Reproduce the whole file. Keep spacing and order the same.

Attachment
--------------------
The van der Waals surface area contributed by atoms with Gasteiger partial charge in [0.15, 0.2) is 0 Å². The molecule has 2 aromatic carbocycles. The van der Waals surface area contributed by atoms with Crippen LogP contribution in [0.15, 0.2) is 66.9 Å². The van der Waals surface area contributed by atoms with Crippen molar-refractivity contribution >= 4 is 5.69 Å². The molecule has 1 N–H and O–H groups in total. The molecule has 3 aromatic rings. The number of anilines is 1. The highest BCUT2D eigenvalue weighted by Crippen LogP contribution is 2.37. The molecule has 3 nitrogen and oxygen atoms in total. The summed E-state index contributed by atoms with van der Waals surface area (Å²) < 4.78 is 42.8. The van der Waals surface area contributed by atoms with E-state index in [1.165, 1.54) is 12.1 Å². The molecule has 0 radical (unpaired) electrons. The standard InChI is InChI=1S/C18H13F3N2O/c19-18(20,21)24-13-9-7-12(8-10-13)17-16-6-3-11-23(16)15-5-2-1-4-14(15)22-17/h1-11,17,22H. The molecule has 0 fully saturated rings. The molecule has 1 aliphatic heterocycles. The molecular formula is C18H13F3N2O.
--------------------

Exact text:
The van der Waals surface area contributed by atoms with Gasteiger partial charge in [0.15, 0.2) is 0 Å². The molecule has 2 aromatic carbocycles. The van der Waals surface area contributed by atoms with Crippen LogP contribution in [0.15, 0.2) is 66.9 Å². The van der Waals surface area contributed by atoms with Crippen molar-refractivity contribution >= 4 is 5.69 Å². The molecule has 1 N–H and O–H groups in total. The molecule has 3 aromatic rings. The number of anilines is 1. The highest BCUT2D eigenvalue weighted by Crippen LogP contribution is 2.37. The molecule has 3 nitrogen and oxygen atoms in total. The summed E-state index contributed by atoms with van der Waals surface area (Å²) < 4.78 is 42.8. The van der Waals surface area contributed by atoms with E-state index in [1.165, 1.54) is 12.1 Å². The molecule has 0 radical (unpaired) electrons. The standard InChI is InChI=1S/C18H13F3N2O/c19-18(20,21)24-13-9-7-12(8-10-13)17-16-6-3-11-23(16)15-5-2-1-4-14(15)22-17/h1-11,17,22H. The molecule has 0 fully saturated rings. The molecule has 1 aliphatic heterocycles. The molecular formula is C18H13F3N2O.